Father Peter J. Powell, who devoted his life to the service of Native American people, died peacefully in his home in Chicago, surrounded by his family. He was 94 years old.
Peter J. Powell was born on July 2, 1928, in Bryn Mawr, Pennsylvania, to William and Helena (Teague) Powell. He attended his beloved Church Farm School and enrolled in Ripon College, and upon graduation entered seminary for the priesthood at Nashotah House in Oconomowoc, WI. After his ordination, he married his wife of 57 years, Virginia Lee Raisch, and moved to Chicago to begin his lifelong work serving the Native American community. In 1961, he founded St. Augustine’s Center, where, with deep spirituality and a wry sense of humor, he served Native American families in the city for the next 55 years. By its end, St. Augustine’s Center had served three generations and thousands of members of the Native American community.
Father Powell was an accomplished scholar of the Plains Indians. His first major work was Sweet Medicine. It was followed by the landmark People of the Sacred Mountain, which presents a history of the Northern Cheyenne chiefs and warrior societies, and won both the 1982 National Book Award in History and the Anisfield-Wolf Award in Race Relations. He began writing by kerosene lantern in Big Horn, WY, and finished both works at his scholarly home, the Newberry Library in Chicago. His most recent publication, In Sun’s Likeness and Power, received the Waldo F. Leland Prize, and his final study of Northern Cheyenne ledger art will be published posthumously.
Included amongst his many other distinctions were Guggenheim and Smithsonian fellowships, a National Endowment for the Humanities grant, and several honorary doctorates. Father Powell cherished the many deep friendships he maintained with his mentors, colleagues, and members of the communities about which he wrote. These personal connections were the foundation of his ground-breaking work, and a source of lifelong happiness.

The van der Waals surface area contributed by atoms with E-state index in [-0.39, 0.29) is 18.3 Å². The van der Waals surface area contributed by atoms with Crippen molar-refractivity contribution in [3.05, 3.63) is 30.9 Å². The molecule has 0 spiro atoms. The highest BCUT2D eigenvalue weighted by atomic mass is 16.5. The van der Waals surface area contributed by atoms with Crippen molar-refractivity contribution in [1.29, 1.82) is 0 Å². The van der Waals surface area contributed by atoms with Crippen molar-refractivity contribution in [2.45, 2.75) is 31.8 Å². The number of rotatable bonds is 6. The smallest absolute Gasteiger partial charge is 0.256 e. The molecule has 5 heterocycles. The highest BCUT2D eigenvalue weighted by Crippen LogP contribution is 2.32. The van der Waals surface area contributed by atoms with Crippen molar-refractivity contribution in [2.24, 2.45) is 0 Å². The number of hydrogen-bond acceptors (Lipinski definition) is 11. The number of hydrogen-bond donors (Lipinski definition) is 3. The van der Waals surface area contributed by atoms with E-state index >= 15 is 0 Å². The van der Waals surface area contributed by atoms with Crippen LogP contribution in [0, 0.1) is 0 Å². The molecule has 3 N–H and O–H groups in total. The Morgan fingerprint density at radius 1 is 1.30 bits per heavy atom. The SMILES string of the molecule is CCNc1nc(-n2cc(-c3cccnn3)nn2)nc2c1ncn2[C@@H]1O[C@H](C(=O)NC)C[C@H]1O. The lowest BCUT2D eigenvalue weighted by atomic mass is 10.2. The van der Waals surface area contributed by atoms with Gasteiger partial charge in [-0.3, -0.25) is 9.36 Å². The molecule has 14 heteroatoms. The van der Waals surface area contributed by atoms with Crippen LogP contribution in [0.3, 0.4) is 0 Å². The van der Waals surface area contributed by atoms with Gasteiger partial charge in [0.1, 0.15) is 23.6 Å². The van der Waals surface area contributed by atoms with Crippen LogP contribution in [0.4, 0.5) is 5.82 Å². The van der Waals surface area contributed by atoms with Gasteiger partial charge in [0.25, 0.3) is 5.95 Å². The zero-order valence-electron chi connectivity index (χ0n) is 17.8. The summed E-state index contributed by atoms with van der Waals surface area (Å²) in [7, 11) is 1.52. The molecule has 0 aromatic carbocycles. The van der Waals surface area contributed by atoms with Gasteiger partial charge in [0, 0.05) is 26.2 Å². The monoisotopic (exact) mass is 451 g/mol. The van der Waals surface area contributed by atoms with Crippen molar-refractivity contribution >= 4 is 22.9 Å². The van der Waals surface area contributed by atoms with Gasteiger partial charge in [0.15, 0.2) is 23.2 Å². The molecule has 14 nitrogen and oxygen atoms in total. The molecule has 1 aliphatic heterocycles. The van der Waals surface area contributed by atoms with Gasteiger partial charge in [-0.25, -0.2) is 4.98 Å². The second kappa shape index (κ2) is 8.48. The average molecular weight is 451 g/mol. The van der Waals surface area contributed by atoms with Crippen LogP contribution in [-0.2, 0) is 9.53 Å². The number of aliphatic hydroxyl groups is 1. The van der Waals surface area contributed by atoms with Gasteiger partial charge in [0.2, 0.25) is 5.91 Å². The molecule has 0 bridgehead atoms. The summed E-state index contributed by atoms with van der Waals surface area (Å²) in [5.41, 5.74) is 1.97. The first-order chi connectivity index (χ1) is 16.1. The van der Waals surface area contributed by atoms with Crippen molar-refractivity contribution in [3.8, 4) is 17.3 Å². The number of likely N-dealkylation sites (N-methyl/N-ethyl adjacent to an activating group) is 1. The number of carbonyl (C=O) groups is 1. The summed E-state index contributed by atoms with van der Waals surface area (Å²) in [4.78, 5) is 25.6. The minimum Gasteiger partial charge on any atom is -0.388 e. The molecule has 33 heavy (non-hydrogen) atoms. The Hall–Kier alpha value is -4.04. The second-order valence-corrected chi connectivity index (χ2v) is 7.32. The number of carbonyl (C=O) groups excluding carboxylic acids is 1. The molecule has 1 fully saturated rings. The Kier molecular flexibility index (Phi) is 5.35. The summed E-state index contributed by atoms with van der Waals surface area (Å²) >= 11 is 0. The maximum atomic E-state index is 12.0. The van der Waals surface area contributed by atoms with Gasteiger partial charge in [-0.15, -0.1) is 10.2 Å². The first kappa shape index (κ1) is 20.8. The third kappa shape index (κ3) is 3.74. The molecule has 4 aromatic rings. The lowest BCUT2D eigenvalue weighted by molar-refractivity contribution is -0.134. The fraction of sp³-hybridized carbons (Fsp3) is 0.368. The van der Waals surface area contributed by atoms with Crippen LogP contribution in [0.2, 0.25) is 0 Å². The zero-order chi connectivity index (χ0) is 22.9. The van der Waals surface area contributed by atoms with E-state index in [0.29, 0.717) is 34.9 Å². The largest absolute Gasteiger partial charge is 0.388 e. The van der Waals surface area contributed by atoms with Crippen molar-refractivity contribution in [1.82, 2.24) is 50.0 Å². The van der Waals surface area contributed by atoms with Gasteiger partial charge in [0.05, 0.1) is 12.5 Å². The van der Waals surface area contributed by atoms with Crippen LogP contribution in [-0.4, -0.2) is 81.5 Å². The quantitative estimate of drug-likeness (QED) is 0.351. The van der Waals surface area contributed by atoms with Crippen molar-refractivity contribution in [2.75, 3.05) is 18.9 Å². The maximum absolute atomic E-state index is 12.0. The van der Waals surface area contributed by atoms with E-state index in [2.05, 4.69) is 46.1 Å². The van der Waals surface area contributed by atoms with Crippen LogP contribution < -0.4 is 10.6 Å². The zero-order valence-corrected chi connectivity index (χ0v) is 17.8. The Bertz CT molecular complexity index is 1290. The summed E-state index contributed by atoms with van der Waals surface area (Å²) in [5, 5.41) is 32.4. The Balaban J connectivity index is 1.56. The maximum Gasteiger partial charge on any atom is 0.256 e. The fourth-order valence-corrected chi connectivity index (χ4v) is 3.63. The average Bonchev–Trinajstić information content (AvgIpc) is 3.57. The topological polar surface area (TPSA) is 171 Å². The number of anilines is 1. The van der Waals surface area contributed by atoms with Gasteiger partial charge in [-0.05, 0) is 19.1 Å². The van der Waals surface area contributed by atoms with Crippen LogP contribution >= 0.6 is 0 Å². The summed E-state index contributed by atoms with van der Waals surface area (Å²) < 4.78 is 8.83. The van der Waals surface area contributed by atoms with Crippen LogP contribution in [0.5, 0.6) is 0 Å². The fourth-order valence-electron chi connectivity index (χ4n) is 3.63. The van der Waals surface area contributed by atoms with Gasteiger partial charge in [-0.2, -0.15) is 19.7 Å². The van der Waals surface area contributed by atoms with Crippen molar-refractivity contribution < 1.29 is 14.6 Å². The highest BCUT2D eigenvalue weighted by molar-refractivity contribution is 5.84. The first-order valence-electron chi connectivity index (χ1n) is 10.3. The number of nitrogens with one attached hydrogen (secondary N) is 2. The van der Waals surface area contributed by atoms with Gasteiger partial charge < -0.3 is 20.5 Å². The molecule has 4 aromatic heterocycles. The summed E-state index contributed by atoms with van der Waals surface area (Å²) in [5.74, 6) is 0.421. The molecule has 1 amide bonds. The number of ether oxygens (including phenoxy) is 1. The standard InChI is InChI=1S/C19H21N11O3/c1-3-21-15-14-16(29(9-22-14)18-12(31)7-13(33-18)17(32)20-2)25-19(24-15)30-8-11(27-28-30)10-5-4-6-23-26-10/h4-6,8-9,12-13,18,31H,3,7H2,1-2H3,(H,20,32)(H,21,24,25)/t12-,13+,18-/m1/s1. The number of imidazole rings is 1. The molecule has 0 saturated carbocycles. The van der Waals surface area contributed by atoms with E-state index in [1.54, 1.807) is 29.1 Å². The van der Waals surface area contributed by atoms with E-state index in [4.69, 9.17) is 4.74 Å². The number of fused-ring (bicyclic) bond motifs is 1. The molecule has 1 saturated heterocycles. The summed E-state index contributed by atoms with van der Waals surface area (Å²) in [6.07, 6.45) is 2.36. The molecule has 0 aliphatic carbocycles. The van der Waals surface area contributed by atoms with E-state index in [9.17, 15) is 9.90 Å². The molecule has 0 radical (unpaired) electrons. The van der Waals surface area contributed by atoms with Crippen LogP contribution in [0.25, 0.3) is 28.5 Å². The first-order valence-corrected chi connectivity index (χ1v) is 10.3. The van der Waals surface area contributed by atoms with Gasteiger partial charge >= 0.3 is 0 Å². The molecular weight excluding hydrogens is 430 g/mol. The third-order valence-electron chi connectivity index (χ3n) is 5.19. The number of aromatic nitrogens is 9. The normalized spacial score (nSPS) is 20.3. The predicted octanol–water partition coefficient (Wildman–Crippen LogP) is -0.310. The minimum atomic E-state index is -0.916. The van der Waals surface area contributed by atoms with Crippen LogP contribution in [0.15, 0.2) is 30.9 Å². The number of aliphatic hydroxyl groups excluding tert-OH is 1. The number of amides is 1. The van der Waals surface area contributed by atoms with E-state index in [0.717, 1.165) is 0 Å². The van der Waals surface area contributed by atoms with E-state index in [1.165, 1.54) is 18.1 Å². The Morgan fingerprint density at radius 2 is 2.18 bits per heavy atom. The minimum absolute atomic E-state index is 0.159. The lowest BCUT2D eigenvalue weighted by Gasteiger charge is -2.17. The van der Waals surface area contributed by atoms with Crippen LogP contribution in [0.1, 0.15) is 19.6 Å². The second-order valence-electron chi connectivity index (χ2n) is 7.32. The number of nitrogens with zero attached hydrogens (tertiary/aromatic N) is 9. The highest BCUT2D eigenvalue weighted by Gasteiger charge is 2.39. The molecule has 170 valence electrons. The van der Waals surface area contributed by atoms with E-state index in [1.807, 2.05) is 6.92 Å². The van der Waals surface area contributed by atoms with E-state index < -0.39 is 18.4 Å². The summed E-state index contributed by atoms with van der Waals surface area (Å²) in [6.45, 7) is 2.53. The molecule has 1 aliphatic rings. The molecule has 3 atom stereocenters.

Peter Powell’s dedication to God was deep and unending, and he brought the joy of God to all manner of perhaps unexpected situations: teaching his grandchildren to play raucous card games; driving his family across the country in a station wagon with holes in the floor; or mowing the lawn in a Batman T-shirt. In his time out West, he could be found in the saddle or visiting family and friends in tribal lands across Montana, Wyoming, South Dakota, and Oklahoma. He loved to sing old Bible folk songs with his children, and his voice will be dearly missed.
Father Powell is predeceased by his wife Virginia and granddaughter Meghan, and is survived by his four children, Katherine (Michael), Christine (John), John (Genai), and Pasha, his grandchildren Rebecca (Jonathan), Sean (Maggie), Peter (Katy), Nathaniel (Tanner), Caitlin, Matthew, and Ian, and his great-grandchildren Thomas and Isa.
In lieu of flowers, please send donations to the Newberry Library in Chicago or the Brinton Museum in Big Horn, WY.